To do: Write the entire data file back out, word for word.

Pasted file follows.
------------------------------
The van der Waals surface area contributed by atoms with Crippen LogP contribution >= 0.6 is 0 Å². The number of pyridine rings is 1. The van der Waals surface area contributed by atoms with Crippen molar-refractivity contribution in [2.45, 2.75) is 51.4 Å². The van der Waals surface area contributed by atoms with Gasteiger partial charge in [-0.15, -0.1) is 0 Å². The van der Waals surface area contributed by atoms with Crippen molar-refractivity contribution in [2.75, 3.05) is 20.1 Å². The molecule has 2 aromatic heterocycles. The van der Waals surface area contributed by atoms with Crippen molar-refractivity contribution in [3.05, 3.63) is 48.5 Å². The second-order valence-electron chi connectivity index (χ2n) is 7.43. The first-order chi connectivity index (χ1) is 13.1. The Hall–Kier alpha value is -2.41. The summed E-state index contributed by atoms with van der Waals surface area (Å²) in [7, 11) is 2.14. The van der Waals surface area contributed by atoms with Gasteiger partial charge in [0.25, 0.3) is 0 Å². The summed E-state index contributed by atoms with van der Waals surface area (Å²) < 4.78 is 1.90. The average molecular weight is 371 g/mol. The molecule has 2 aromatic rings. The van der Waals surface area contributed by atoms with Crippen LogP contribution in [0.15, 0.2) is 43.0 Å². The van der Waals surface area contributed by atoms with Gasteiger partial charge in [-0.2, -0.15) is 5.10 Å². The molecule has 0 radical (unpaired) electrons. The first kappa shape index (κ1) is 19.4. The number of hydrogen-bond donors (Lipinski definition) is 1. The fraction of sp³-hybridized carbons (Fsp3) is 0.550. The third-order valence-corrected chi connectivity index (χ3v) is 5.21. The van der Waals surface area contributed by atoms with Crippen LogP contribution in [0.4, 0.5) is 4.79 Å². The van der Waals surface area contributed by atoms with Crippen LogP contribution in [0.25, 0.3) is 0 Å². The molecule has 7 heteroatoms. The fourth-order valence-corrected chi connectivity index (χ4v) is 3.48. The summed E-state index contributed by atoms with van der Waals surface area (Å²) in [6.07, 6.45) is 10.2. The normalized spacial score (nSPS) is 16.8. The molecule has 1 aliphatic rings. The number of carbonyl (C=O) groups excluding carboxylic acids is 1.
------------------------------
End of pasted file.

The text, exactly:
The van der Waals surface area contributed by atoms with Crippen LogP contribution >= 0.6 is 0 Å². The number of pyridine rings is 1. The van der Waals surface area contributed by atoms with Crippen molar-refractivity contribution in [2.45, 2.75) is 51.4 Å². The van der Waals surface area contributed by atoms with Gasteiger partial charge in [-0.15, -0.1) is 0 Å². The van der Waals surface area contributed by atoms with Crippen molar-refractivity contribution in [2.75, 3.05) is 20.1 Å². The molecule has 2 aromatic heterocycles. The van der Waals surface area contributed by atoms with Crippen molar-refractivity contribution in [3.05, 3.63) is 48.5 Å². The second-order valence-electron chi connectivity index (χ2n) is 7.43. The first-order chi connectivity index (χ1) is 13.1. The Hall–Kier alpha value is -2.41. The summed E-state index contributed by atoms with van der Waals surface area (Å²) in [7, 11) is 2.14. The van der Waals surface area contributed by atoms with Gasteiger partial charge in [0.25, 0.3) is 0 Å². The summed E-state index contributed by atoms with van der Waals surface area (Å²) < 4.78 is 1.90. The average molecular weight is 371 g/mol. The molecule has 2 aromatic rings. The van der Waals surface area contributed by atoms with Crippen LogP contribution in [0.15, 0.2) is 43.0 Å². The van der Waals surface area contributed by atoms with Gasteiger partial charge in [-0.2, -0.15) is 5.10 Å². The molecule has 0 radical (unpaired) electrons. The first kappa shape index (κ1) is 19.4. The number of hydrogen-bond donors (Lipinski definition) is 1. The fraction of sp³-hybridized carbons (Fsp3) is 0.550. The third-order valence-corrected chi connectivity index (χ3v) is 5.21. The van der Waals surface area contributed by atoms with Crippen LogP contribution in [0.4, 0.5) is 4.79 Å². The van der Waals surface area contributed by atoms with Crippen LogP contribution in [0.25, 0.3) is 0 Å². The molecule has 7 heteroatoms. The fourth-order valence-corrected chi connectivity index (χ4v) is 3.48. The summed E-state index contributed by atoms with van der Waals surface area (Å²) in [6.07, 6.45) is 10.2. The normalized spacial score (nSPS) is 16.8. The molecule has 1 aliphatic rings. The number of carbonyl (C=O) groups excluding carboxylic acids is 1.